PUBLIC INFORMATION OFFICE
JET PROPULSION LABORATORY
CALIFORNIA INSTITUTE OF TECHNOLOGY
NATIONAL AERONAUTICS AND SPACE ADMINISTRATION
PASADENA, CALIF. 91109. TELEPHONE (213) 354-5011
NOVEMBER 16, 1979
A new experimental passenger car with two drive systems -- both gasoline-powered and electric -- will be designed and built for the U.S. Department of Energy by General Electric Company under contract to the NASA Jet Propulsion Laboratory.
Called "hybrid," this vehicle will use less fuel than conventional internal combustion automobiles and have far greater range and all around motoring flexibility than all-electric cars.
This development is part of an overall DOE program aimed at stimulating commercialization of electric and hybrid vehicles as means of reducing petroleum consumption. DOE sponsorship of hybrid development is designed to encourage industry to initiate commercial production and to heighten public awareness of the merits and practicality of hybrids.
The selection of General Electric Corporate Research and Development of Schenectady, N.Y., followed yearlong competitive preliminary design study (Phase I) for DOE's Near-Term Hybrid Vehicle Program. Under terms of the second phase contract award, GE will deliver two automobiles for test and evaluation. Proposed cost of the 30-month contract is approximately $7 million.
The baseline vehicle selected by GE is l979 Chevrolet Malibu four-door sedan, which will be modified for this application.
four-cylinder, l.6-liter fuel-injected Volkswagen engine and GE-developed 20-horsepower electric motor will power the front wheels. Transmission is three speed automatic.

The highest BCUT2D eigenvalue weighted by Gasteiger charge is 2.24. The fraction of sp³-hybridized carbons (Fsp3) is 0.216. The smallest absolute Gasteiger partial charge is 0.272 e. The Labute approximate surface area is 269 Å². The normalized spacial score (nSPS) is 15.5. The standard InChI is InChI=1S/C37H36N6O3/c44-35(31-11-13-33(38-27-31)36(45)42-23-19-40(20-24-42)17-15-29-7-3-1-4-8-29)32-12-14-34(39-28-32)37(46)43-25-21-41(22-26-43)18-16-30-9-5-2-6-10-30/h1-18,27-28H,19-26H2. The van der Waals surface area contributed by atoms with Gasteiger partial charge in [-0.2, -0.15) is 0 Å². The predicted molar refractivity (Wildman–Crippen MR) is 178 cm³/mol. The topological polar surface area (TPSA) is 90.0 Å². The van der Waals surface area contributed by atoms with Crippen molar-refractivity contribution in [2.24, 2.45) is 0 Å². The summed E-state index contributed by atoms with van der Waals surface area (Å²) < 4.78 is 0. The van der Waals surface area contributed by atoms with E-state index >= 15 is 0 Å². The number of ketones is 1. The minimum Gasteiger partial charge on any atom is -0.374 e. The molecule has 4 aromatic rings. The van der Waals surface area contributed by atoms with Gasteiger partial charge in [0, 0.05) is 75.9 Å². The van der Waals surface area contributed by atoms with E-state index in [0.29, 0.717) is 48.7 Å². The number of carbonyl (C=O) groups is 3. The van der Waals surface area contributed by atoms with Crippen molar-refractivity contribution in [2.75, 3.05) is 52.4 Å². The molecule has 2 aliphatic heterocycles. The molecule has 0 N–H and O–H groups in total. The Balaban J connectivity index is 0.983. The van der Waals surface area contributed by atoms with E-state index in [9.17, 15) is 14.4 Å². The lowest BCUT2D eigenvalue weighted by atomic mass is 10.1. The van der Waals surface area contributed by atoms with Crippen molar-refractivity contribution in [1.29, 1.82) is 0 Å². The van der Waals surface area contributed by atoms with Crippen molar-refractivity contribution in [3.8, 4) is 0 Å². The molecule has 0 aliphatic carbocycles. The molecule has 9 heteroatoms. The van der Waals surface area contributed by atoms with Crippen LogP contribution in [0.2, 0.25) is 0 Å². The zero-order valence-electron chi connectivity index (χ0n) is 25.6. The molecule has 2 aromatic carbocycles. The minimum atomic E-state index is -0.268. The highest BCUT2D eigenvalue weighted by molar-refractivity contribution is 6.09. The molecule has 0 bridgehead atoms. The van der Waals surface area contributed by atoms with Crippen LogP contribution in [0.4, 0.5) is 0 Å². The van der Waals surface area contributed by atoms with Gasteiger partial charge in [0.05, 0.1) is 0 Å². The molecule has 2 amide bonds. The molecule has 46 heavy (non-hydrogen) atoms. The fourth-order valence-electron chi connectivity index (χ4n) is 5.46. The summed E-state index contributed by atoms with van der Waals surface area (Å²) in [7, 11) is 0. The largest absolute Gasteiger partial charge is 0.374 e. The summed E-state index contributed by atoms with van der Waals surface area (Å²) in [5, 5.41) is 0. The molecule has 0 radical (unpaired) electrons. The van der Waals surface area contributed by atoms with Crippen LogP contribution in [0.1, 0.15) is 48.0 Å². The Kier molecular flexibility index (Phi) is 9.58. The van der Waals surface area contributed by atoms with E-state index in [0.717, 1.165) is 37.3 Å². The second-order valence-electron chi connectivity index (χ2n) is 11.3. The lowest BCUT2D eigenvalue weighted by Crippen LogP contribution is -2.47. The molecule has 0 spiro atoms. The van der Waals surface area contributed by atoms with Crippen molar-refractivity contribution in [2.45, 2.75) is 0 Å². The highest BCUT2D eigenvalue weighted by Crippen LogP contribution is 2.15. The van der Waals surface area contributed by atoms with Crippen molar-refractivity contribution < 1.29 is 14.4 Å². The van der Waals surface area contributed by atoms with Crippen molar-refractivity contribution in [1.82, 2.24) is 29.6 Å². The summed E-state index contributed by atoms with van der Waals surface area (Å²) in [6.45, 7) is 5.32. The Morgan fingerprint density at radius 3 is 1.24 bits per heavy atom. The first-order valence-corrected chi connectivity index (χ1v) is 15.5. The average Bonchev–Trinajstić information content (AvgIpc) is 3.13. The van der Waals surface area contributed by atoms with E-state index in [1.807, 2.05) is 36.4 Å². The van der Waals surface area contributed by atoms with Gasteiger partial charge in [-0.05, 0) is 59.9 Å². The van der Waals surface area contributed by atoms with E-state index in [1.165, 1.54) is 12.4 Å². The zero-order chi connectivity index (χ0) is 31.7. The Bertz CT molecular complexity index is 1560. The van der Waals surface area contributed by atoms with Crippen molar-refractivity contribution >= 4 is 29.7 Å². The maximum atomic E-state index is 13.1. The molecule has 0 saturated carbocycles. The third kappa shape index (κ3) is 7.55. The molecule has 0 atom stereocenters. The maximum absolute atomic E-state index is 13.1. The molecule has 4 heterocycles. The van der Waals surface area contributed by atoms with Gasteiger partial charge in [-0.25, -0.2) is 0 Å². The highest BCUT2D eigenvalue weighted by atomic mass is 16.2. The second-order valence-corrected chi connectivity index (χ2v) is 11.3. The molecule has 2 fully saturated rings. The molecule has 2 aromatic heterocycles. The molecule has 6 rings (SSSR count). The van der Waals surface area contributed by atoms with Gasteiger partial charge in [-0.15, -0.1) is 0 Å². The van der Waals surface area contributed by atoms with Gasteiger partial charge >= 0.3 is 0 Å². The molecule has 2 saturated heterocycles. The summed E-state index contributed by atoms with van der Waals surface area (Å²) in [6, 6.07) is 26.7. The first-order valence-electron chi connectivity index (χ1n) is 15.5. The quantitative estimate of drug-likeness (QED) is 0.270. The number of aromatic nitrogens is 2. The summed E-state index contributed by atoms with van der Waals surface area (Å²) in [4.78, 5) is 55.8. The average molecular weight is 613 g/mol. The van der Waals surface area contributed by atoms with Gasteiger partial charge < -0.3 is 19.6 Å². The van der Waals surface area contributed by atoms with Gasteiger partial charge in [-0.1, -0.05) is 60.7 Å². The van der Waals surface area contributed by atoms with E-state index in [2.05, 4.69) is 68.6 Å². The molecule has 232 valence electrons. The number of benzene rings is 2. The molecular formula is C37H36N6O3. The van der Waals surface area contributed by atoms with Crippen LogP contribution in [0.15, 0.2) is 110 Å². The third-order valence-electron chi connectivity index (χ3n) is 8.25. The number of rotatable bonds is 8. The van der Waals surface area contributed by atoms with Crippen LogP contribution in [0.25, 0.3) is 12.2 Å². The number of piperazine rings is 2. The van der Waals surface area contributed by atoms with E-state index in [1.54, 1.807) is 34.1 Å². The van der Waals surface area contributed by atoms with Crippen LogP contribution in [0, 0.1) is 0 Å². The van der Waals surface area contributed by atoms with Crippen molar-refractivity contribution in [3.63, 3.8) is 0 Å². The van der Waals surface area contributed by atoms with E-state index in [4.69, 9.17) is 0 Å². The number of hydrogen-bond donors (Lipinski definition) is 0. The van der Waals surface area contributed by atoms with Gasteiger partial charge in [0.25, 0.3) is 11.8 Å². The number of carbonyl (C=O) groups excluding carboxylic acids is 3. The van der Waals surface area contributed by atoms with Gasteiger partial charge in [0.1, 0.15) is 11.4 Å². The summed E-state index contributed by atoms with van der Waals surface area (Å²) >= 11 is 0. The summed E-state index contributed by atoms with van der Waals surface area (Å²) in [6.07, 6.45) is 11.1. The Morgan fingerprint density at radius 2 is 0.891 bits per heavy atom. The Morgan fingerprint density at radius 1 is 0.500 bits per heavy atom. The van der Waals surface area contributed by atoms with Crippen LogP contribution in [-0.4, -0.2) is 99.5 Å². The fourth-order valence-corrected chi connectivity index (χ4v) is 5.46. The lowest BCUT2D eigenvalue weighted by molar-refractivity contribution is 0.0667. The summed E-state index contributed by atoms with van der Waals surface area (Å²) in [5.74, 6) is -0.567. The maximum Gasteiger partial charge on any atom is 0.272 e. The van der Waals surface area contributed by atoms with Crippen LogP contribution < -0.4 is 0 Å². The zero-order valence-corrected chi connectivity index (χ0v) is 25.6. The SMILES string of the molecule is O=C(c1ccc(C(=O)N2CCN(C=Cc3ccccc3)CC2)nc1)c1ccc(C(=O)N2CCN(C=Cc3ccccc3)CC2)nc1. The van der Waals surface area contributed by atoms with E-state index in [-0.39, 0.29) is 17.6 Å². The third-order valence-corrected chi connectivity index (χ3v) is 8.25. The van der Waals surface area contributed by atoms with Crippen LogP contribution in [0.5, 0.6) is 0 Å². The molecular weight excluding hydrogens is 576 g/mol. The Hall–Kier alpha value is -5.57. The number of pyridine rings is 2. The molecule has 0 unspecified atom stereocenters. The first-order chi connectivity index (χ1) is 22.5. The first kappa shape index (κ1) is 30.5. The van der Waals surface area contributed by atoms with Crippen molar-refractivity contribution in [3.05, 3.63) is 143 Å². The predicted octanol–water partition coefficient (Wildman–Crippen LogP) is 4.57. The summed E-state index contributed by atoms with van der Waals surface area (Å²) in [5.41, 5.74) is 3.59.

Lead-acid batteries for the electric drive system will be provided by Globe-Union Inc. of Milwaukee, Wisconsin. Battery weight is 770 pounds.
The electric motor and gasoline engine will operate separately or in parallel, with the electric motor primary at speeds under 30 miles per hour and in all low-speed maneuvers such as parking and in reverse gear. The gasoline engine will be primary for highway driving. Near equal sharing of load between motor and gasoline engine will occur when both are needed. Vehicle operation will be controlled by system microprocessor.
With 1,000 miles per month use, the hybrid vehicle could save 41% of the petroleum and 5% of the total energy which would be used by comparable gasoline-powered car.
Batteries will be recharged by regenerative braking, by the gasoline engine and overnight by ordinary house current.
GE selected Triad Services, Inc., of Dearborn, Michigan, for vehicle redesign. The exterior of the Malibu will be redesigned for improved aerodynamics. Curb weight of the five-passenger automobile will be 3928 pounds.
DOE's Near-Term Hybrid Vehicle Program has the following objectives expected to be met by the technology developed under this contract:
- Minimize petroleum consumption.
- Use near-term technology amenable to commercial production.
- Vehicle performance requirements that allow hybrid and internal combustion engine vehicles to co-exist safely in anticipated 1985 vehicular traffic patterns.
Although the hybrid is an experimental car, its design is planned to be suitable for mass production in the mid-1980's at consumer price of about $7600 (1978 dollars).
Through its Office of Energy and Technology Applications, The Jet Propulsion Laboratory manages the Electric and Hybrid Vehicle Research and Development Project for the Department of Energy. The JPL work is done under an interagency agreement between DOE and the National Aeronautics and Space Administration.